Sloped yards create a wealth of problems for homeowners for a number of reasons. When covered with grass, mowing is a challenge as well as dangerous. If a garden exists on the slope, keeping mulch and nutrients in the soil becomes another challenge. Erosion from rain run-off can create a messy pile of mulch at the bottom of the slope. Creating a plan to manage run-off and encourage some water to soak into your garden requires some thought and planning. Let's look at some landscaping ideas for a garden on a slope.
Big Rocks or Boulders
If you're faced with creating a garden on a relatively steep slope, consider placing large boulders spaced throughout the garden. Intersperse hardy plants between the boulders. The big rocks or boulders will help retain moisture for the plants and slow erosion of the hillside. You can add plenty of perennials to create a low maintenance garden as well as ground cover that will grow to drape over the boulders. Strategically placing the big rocks will allow you to mulch the garden to help keep moisture available to your plants.
Retaining walls are built into the slope to level the overall garden and bring the lowest levels up to grade. Installing a retaining wall requires using some kind of stone, brick or landscaping block to create a sturdy wall to hold the soil. Many retaining walls are mortared into place with concrete for added stability. By levelling the grade, your choices of plantings become much larger since water availability and drainage issues are no longer a problem.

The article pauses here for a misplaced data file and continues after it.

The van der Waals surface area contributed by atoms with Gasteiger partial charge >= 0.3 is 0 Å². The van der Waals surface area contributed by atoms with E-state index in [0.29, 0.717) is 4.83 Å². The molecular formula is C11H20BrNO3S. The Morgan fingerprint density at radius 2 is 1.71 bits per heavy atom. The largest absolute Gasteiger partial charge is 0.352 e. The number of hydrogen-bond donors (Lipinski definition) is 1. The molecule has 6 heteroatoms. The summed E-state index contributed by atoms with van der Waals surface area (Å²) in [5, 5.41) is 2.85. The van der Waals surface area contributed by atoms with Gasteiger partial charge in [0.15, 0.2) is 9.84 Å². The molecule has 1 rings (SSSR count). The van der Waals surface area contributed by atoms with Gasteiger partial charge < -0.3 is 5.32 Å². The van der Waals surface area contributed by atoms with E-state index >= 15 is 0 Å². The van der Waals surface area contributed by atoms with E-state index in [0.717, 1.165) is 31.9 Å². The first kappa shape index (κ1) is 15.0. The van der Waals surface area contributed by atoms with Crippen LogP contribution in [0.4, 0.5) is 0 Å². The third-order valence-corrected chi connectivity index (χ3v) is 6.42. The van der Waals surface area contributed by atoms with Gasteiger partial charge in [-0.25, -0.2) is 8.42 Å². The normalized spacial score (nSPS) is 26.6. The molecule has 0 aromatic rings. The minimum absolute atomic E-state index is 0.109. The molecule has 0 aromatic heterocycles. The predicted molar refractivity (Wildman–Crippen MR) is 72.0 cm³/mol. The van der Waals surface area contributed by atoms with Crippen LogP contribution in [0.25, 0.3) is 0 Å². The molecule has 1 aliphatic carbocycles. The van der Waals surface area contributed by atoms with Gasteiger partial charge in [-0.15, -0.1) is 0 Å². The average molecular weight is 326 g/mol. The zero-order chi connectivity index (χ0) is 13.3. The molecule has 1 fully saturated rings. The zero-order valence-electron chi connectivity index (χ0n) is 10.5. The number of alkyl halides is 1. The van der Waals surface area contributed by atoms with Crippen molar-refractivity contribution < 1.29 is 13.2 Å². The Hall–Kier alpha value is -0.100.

Terraces involve the installation of multiple retaining walls at varying levels. These lovely additions to a home require a tremendous amount of work but offer a stunning garden environment to house your most treasured plants. Terraces are built with the same materials as retaining walls and resemble wide steps up the slope of a hill. The installation of terraces allows the gardener to place on a flat surface since any drainage problem caused by the slope will be resolved.
A Plain Slope Garden
Creating a plain garden without retaining walls or terraces is possible as long as the slope isn't too steep. Mix peat moss into the top 10 to 12 inches of soil to help with drainage. Choose ground cover plants to help hold the soil and mulch in place. Hardy ornamental grasses work well to hold soil in place and don't require much water. You'll want to limit the number of plants placed at the bottom of the slope since this area will receive the most water from run-off.
Instead of adding mulch to your sloped garden, consider using various sizes of rocks such as pea gravel and river rocks. This will limit the number of plants and also create a manicured, interesting slope garden. Remember that sloped gardens are prone to run-off, so water your plants lightly but frequently. Experiment with different types of plants to help with water retention and to maintain the planting medium on the slope.